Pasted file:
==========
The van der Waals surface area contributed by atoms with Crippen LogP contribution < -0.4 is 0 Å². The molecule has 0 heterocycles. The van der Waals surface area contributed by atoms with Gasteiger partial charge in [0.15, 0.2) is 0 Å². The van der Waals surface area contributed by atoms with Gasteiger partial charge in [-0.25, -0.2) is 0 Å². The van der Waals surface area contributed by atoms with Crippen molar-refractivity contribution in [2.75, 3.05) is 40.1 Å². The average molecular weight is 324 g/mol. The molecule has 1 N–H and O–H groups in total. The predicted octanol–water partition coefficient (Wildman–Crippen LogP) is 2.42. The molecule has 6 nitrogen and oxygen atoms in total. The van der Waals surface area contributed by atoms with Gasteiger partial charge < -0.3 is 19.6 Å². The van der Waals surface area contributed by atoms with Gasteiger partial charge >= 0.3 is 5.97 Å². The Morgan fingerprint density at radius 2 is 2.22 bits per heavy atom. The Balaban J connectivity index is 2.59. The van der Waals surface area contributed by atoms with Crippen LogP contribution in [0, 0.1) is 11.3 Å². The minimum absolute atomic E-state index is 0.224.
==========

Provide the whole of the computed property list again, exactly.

The van der Waals surface area contributed by atoms with Crippen LogP contribution < -0.4 is 0 Å². The molecule has 0 heterocycles. The van der Waals surface area contributed by atoms with Gasteiger partial charge in [0.15, 0.2) is 0 Å². The van der Waals surface area contributed by atoms with Gasteiger partial charge in [-0.25, -0.2) is 0 Å². The van der Waals surface area contributed by atoms with Crippen molar-refractivity contribution in [2.75, 3.05) is 40.1 Å². The average molecular weight is 324 g/mol. The molecule has 1 N–H and O–H groups in total. The predicted octanol–water partition coefficient (Wildman–Crippen LogP) is 2.42. The molecule has 6 nitrogen and oxygen atoms in total. The van der Waals surface area contributed by atoms with Gasteiger partial charge < -0.3 is 19.6 Å². The van der Waals surface area contributed by atoms with Gasteiger partial charge >= 0.3 is 5.97 Å². The Morgan fingerprint density at radius 2 is 2.22 bits per heavy atom. The Balaban J connectivity index is 2.59. The van der Waals surface area contributed by atoms with Crippen LogP contribution in [0, 0.1) is 11.3 Å². The minimum absolute atomic E-state index is 0.224.